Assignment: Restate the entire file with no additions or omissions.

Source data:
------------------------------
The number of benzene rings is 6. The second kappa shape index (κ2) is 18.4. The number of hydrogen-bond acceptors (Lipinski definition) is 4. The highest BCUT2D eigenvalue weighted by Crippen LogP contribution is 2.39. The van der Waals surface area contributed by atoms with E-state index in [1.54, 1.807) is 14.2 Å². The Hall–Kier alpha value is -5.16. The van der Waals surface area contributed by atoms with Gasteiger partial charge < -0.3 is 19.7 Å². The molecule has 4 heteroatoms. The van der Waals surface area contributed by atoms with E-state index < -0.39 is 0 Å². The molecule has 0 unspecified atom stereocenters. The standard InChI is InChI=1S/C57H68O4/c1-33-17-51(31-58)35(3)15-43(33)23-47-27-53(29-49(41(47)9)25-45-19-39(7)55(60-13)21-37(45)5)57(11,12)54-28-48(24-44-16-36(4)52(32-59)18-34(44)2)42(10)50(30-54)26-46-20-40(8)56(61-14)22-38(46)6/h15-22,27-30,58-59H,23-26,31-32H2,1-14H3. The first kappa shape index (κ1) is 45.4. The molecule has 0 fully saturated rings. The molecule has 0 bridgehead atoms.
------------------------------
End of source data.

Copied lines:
The number of benzene rings is 6. The second kappa shape index (κ2) is 18.4. The number of hydrogen-bond acceptors (Lipinski definition) is 4. The highest BCUT2D eigenvalue weighted by Crippen LogP contribution is 2.39. The van der Waals surface area contributed by atoms with E-state index in [1.54, 1.807) is 14.2 Å². The Hall–Kier alpha value is -5.16. The van der Waals surface area contributed by atoms with Gasteiger partial charge < -0.3 is 19.7 Å². The molecule has 4 heteroatoms. The van der Waals surface area contributed by atoms with E-state index < -0.39 is 0 Å². The molecule has 0 unspecified atom stereocenters. The standard InChI is InChI=1S/C57H68O4/c1-33-17-51(31-58)35(3)15-43(33)23-47-27-53(29-49(41(47)9)25-45-19-39(7)55(60-13)21-37(45)5)57(11,12)54-28-48(24-44-16-36(4)52(32-59)18-34(44)2)42(10)50(30-54)26-46-20-40(8)56(61-14)22-38(46)6/h15-22,27-30,58-59H,23-26,31-32H2,1-14H3. The first kappa shape index (κ1) is 45.4. The molecule has 0 fully saturated rings. The molecule has 0 bridgehead atoms.